Elections

Michael Stravato/Texas Tribune

Polls across Texas are now closed in the 2014 Democratic and Republican primary runoff elections. Since the start of early voting May 19, voters have selected six candidates that will run in November's general election. 

Republican runoff voters cast ballots in four contests:

  • The bitter battle for Lieutenant Governor nominee, pitting incumbent David Dewhurst against State Sen. Dan Patrick. Patrick has won the nomination.
  • The Attorney General battle between State Rep. Dan Branch and State Sen. Ken Paxton. Paxton has won the nomination.
  • The Agriculture Commissioner contest between former state Reps. Tommy Merritt and Sid Miller. Miller has won the nomination.
  • The Railroad Commissioner runoff between former state Rep. Wayne Christian and oil and gas consultant Ryan Sitton. Sitton has won the nomination.

On the Democratic side, two contests:

  • The nominee for U.S. Senate, between establishment favorite David Alameel and outsider Kesha Rogers. Alameel has won the nomination.
  • The Agriculture Commissioner runoff between entertainer Kinky Friedman and unknown Jim Hogan. Hogan has won the nomination.

Nathan Bernier / KUT

Local municipal and bond elections were held Saturday in many Central Texas communities. Voters approved five out of six Central Texas school school district bond propositions.  Here are some results from those elections, separated by municipality:

Cedar Park:

  • Council member Lowell Moore won his sixth term Saturday with 60 percent of the vote of Dr. Mo Jahadi. Jahadi received 39 percent of the vote.
  • Voters also elected former state representative Corbin van Arsdale to the city council. He ran unopposed.

Eanes:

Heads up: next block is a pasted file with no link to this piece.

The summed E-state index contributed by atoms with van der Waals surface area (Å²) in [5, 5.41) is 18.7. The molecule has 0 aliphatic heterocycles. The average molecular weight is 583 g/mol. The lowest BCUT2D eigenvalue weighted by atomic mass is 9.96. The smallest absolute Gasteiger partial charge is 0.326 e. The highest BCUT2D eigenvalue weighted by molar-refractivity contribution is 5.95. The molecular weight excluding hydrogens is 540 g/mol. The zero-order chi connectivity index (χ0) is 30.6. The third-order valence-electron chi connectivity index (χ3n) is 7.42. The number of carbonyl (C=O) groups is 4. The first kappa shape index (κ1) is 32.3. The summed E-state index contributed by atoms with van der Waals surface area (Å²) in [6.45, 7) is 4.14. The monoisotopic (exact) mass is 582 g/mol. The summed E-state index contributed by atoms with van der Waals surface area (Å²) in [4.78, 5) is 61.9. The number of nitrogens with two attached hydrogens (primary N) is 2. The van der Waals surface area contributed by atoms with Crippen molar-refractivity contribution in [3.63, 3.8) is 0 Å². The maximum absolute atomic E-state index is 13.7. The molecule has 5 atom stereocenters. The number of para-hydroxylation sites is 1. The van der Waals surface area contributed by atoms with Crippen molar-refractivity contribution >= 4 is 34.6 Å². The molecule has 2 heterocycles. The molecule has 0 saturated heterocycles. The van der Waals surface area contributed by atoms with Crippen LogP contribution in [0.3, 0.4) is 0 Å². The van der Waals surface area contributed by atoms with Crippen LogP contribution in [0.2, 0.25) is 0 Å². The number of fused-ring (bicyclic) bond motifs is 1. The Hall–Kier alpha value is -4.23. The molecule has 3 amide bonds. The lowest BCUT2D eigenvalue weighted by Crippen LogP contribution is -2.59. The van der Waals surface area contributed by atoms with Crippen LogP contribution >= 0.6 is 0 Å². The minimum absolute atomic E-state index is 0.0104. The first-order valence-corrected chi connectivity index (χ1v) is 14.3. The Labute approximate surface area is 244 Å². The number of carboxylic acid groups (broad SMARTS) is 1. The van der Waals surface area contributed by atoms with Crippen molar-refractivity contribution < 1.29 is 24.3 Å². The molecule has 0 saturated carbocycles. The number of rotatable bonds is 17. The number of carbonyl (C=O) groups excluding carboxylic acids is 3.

KUT News

Update: It's worth noting that ballots accepted from 7 to 9 p.m. will be provisional ballots. A press release from Travis County Clerk Dana DeBeauvoir has more: 

Pursuant to Texas election laws, ballots cast by individuals who arrive at a polling place after 7 p.m. but before the polls close, will be voted as provisional ballots.  Ballots cast provisionally are reviewed by a ballot board and will be accepted as long as the voter is otherwise qualified.  Votes casts by eligible voters during extended hours will be counted and included in the final tally, however, results from these ballots will not be included in this evening’s unofficial vote totals. 

“We appreciate the dedication and stamina of our election workers who will be working long into the night.” said DeBeauvoir.  “Elections wouldn’t be possible without the efforts of these steadfast and faithful citizens who conduct elections under extraordinary circumstances.” DeBeauvoir added.

Some observers are already discussing what effect those ballots could make – especially in one Travis County race. Jim Henson, director of UT-Austin's Texas Politics project, tweets "That ringing sound you hear? Calls from[Andy] Brown, [Sarah] Eckhardt to election lawyers." 

Update (2:40 p.m.): A judge has granted a request to keep Travis County polling places open an extra two hours tonight - until 9 p.m. - after icy weather caused voting officials to delay opening polls until 11am this morning.

Bob Daemmrich, flickr.com/thetexastribune

After what are shaping up to be easy primary wins in March for the leading gubernatorial candidates, Republican Greg Abbott starts the general election race for governor with an 11-point lead over Democrat Wendy Davis, according to the latest University of Texas/Texas Tribune Poll.

Photo by KUT News

Starting today, you can vote early in this year's party primaries, which will determine which candidates goes on the general election in November. The actual Election Day is March 4.

A state law that went into effect last year requires Texans to have a form of valid photo identification to cast a ballot. Travis County Clerk Dana DeBeauvoir hopes to alleviate any kind of worries that voters may have about the requirement.

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